Redskins acquire QB Alex Smith via trade with Chiefs

Redskins acquire QB Alex Smith via trade with Chiefs

The Washington Redskins have been clouded with uncertainty the last couple of offseasons as the team has had issues getting quarterback Kirk Cousins to sign a long-term contract. After having their best shot of signing Cousins a couple of seasons back, Cousins now wants to choose his own path via free agency. The fact that he could walk in free agency leaving Washington this year without a signal caller was something the front office was not willing to chance.

That’s why the team made a blockbuster-type of move just moments after Donald Trump’s ‘State of the Union’ address ended last night. The news came just as fast as it was shocking, “The Redskins acquire Alex Smith via trade with Chiefs” was a trending headline within minutes.

Redskins acquire QB Alex Smith

On the surface, the trade itself serves a glaring need for Washington but also leaves a hole on the defensive side of the ball. The Redskins sent second-year cornerback Kendall Fuller and a third-round draft pick to the Kansas City Chiefs in exchange for quarterback Alex Smith. If you’re Washington, you never want to trade away a low-cost, high-energy player with a future, but you also don’t want to end up stuck without a quarterback…it’s a dangerous position to be in.

Fuller was one of the bright spots of the Redskins defense in 2017, a bright kid with great ball skills; he was poised to ease into the starting lineup this fall once Bashaud Breeland finds another team in free agency. Trading a player that could be a future All-Pro is risky, and considering the team’s history of trading young corners, I’m not sure if this is the greatest of moves. One positive thing to note is the Redskins already have cornerbacks Fabian Moreau and Joshua Holsey to step into the role Fuller vacates, not to mention the NFL draft seems loaded with defensive backs this year. Washington also has Quinton Dunbar on the roster even though he looks better as depth on the outside; he could progress into a starter eventually or at least push others.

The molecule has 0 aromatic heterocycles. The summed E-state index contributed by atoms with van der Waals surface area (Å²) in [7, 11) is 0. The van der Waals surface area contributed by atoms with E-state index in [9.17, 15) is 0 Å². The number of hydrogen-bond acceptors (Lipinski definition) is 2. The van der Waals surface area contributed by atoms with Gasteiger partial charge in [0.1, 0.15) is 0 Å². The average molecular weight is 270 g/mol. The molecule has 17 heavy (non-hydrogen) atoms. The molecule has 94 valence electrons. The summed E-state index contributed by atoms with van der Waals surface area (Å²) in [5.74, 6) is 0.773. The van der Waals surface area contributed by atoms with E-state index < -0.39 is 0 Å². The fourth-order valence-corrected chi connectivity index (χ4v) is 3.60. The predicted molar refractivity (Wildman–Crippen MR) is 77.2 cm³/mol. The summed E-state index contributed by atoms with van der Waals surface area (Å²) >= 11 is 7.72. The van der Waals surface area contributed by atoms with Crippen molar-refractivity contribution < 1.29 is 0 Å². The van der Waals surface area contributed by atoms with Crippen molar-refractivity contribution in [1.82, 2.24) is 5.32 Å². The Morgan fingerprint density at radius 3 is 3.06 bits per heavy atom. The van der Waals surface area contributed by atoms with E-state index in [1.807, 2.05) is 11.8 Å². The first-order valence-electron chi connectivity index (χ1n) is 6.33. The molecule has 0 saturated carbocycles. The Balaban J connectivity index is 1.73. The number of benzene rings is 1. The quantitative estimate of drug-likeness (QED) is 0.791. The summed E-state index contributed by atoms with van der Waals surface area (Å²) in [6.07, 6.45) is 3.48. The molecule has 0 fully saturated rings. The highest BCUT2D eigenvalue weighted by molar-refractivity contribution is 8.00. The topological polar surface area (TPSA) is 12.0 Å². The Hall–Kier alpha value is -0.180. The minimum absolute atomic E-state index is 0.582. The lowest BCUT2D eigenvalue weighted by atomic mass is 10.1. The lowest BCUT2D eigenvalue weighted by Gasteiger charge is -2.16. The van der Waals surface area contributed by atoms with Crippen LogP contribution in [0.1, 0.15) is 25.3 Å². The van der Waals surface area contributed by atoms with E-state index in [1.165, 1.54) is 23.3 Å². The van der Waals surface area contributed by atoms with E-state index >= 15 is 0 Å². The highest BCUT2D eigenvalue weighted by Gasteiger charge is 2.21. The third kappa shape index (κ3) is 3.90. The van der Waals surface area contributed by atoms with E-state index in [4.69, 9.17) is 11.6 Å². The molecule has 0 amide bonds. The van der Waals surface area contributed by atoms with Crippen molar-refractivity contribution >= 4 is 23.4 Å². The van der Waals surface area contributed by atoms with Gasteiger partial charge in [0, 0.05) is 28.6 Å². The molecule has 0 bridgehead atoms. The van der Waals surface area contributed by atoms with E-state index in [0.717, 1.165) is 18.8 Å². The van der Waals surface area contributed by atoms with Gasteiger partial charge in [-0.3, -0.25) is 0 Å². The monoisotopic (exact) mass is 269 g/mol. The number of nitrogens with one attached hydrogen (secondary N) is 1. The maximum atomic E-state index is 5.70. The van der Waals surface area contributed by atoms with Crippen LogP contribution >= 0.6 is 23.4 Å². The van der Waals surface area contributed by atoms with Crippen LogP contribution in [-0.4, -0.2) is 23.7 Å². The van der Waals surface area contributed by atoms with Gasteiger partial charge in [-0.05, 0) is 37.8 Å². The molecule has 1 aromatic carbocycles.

More cap dollars to spend

Essentially what the move does is open the Redskins up to being able to spend cap dollars on improving the roster in free agency. It also effectively ends the Cousins conversation of “will he stay or will he go,” which has been taxing for the franchise and the fanbase.

It’s important to note that, while losing Fuller is not ideal, trading him to improve the most important position on the field is smart if you’re in the Redskins situation of not knowing who will be under center in 2018. Rumor has it that six teams were actively pursuing a trade for Smith, with a high second-round pick being the going rate to get a trade finalized.

While the full contract numbers for Smith are still unknown, the guaranteed money is said to be $71 million over four years after the team signed him to an extension following the trade. That guaranteed money is probably closer to $40-45 million, considering the last year is likely only guaranteed for injury. That breaks down a lot cheaper than the $28-$34 million yearly guarantee the franchise tag would have cost the Redskins for another season of Cousins, who simply refused to sign any long-term deal Washington put in front of him.

The Redskins now have the option to draft a mid-round quarterback, such as University of Richmond’s Kyle Lauletta, to sit behind Smith for a couple of seasons, or they could just roll with Colt McCoy as the backup and look to draft someone further down the line. Alex Smith, after all, is a Pro Bowl quarterback who should be an instant fit in Jay Gruden’s system.

The Redskins will receive a third-round compensatory pick for losing Cousins once he signs elsewhere, which effectively cancels out the third-rounder they sent Kansas City in this deal.

So what is your opinion Redskins Nation? Was this a bad trade for the team? Let’s hear your opinions in the comments.

[Featured Image by Wikimedia Commons]

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